This demonstration can be an inspiration to other countries to join in this fight as well. Instead of making accusations or placing blame, Iran would be better served by demonstrating what it has offered to the fight against terrorism, such as the amount it has donated, what programs it may have in place, and any other concrete approaches Iran may have initiated.
If there is to be any progress made to battle global terrorism, it has to be a multilateral and unified effort. The focus should be on the establishment of a new comprehensive, locally and internationally coordinated counter-terrorism strategy. Action is needed. Not after trivial vendettas have been settled, not after Iran has pointed a finger in every direction but at itself, but right this second. In my humble opinion, I believe the most comprehensive plan would be a one that concentrate on tacking the ideology of the terrorist groups, the poverty on global scale, the underdevelopments in many parts of the world, and application of affective social media. Alongside this multi-front strategy, "inter-faith and inter-cultural dialogue must guide efforts to eliminate incitement". Every nation and government can contribute to this instructive plan to overcome global terrorism by achieving unification of all forces.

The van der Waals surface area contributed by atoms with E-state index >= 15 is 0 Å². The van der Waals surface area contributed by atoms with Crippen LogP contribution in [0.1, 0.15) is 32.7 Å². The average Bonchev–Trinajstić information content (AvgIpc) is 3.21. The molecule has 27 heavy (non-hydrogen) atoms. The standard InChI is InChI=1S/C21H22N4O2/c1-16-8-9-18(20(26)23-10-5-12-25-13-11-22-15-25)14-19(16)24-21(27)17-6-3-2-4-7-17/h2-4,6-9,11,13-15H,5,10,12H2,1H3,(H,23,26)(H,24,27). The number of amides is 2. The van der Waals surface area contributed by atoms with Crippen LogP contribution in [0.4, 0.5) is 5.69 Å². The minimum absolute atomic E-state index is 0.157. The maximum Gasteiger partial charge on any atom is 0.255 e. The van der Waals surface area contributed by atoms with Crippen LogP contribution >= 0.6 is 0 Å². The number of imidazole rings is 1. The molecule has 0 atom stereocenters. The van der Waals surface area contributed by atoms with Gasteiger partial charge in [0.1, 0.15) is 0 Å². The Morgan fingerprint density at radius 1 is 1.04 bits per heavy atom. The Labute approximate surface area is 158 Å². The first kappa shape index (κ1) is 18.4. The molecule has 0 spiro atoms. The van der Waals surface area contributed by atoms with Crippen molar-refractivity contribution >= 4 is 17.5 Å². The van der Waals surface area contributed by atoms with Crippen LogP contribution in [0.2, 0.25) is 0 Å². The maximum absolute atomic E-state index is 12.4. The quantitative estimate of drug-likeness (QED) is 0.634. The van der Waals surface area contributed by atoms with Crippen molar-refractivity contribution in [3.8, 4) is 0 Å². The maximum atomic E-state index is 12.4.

Dr. Majid Rafizadeh is an American political scientist, president of the International American Council on the Middle East, business advisor, and best-selling author. Harvard-educated, Rafizadeh serves on the advisory board of Harvard International Review. He is regularly quoted and invited to speak on national and international outlets including CNN, BBC World TV and Radio, ABC, Aljazeera English, Fox News, CTV, RT, CCTV America, Skynews, CTV, and France 24 International, to name a few. Dr. Rafizadeh is frequently invited to brief governmental and non-governmental organizations as well as speak, as a featured speaker, at security, business, diplomatic, and social events. He has been recipient of several fellowships and scholarships including from Oxford University, Annenberg, University of California Santa Barbara, Fulbright program, to name few. He analyses have appeared on academic and non-academic publications including New York Times International, Los Angeles Times, CNN, Farred zakaria GPS, The Atlantic, Foreign Policy, The Nation, The National. Aljazeera, The Daily Beast, The Nation, Jerusalem Post, The Economic Times, USA Today Yale Journal of International Affairs, Georgetown Journal of International Affairs, and Harvard International Review. He is a board member of several significant and influential international and governmental institutions, and he is native speaker of couple of languages including Persian, English, and Arabic. He also speaks Dari, and can converse in French, Hebrew. More at Harvard.